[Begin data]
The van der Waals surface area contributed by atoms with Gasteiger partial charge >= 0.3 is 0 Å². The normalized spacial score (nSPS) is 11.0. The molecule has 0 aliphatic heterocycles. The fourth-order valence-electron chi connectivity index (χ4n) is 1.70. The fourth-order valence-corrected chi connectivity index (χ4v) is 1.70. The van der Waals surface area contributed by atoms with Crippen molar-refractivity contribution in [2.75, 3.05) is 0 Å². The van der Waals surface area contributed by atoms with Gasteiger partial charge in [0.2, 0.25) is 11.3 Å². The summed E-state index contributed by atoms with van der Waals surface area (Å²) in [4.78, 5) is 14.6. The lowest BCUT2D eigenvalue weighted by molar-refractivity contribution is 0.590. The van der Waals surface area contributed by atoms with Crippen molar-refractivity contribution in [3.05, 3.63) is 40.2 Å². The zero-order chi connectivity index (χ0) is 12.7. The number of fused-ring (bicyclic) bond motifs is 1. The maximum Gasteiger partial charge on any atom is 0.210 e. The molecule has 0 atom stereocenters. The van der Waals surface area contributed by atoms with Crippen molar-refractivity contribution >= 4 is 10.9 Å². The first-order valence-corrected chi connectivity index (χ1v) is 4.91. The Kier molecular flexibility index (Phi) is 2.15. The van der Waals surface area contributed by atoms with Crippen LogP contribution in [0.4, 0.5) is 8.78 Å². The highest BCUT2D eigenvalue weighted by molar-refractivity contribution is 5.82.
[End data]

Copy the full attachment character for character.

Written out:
The van der Waals surface area contributed by atoms with Gasteiger partial charge >= 0.3 is 0 Å². The normalized spacial score (nSPS) is 11.0. The molecule has 0 aliphatic heterocycles. The fourth-order valence-electron chi connectivity index (χ4n) is 1.70. The fourth-order valence-corrected chi connectivity index (χ4v) is 1.70. The van der Waals surface area contributed by atoms with Crippen molar-refractivity contribution in [2.75, 3.05) is 0 Å². The van der Waals surface area contributed by atoms with Gasteiger partial charge in [0.2, 0.25) is 11.3 Å². The summed E-state index contributed by atoms with van der Waals surface area (Å²) in [4.78, 5) is 14.6. The lowest BCUT2D eigenvalue weighted by molar-refractivity contribution is 0.590. The van der Waals surface area contributed by atoms with Crippen molar-refractivity contribution in [3.05, 3.63) is 40.2 Å². The zero-order chi connectivity index (χ0) is 12.7. The number of fused-ring (bicyclic) bond motifs is 1. The maximum Gasteiger partial charge on any atom is 0.210 e. The molecule has 0 atom stereocenters. The van der Waals surface area contributed by atoms with Crippen molar-refractivity contribution >= 4 is 10.9 Å². The first-order valence-corrected chi connectivity index (χ1v) is 4.91. The Kier molecular flexibility index (Phi) is 2.15. The van der Waals surface area contributed by atoms with Crippen LogP contribution in [0.4, 0.5) is 8.78 Å². The highest BCUT2D eigenvalue weighted by molar-refractivity contribution is 5.82.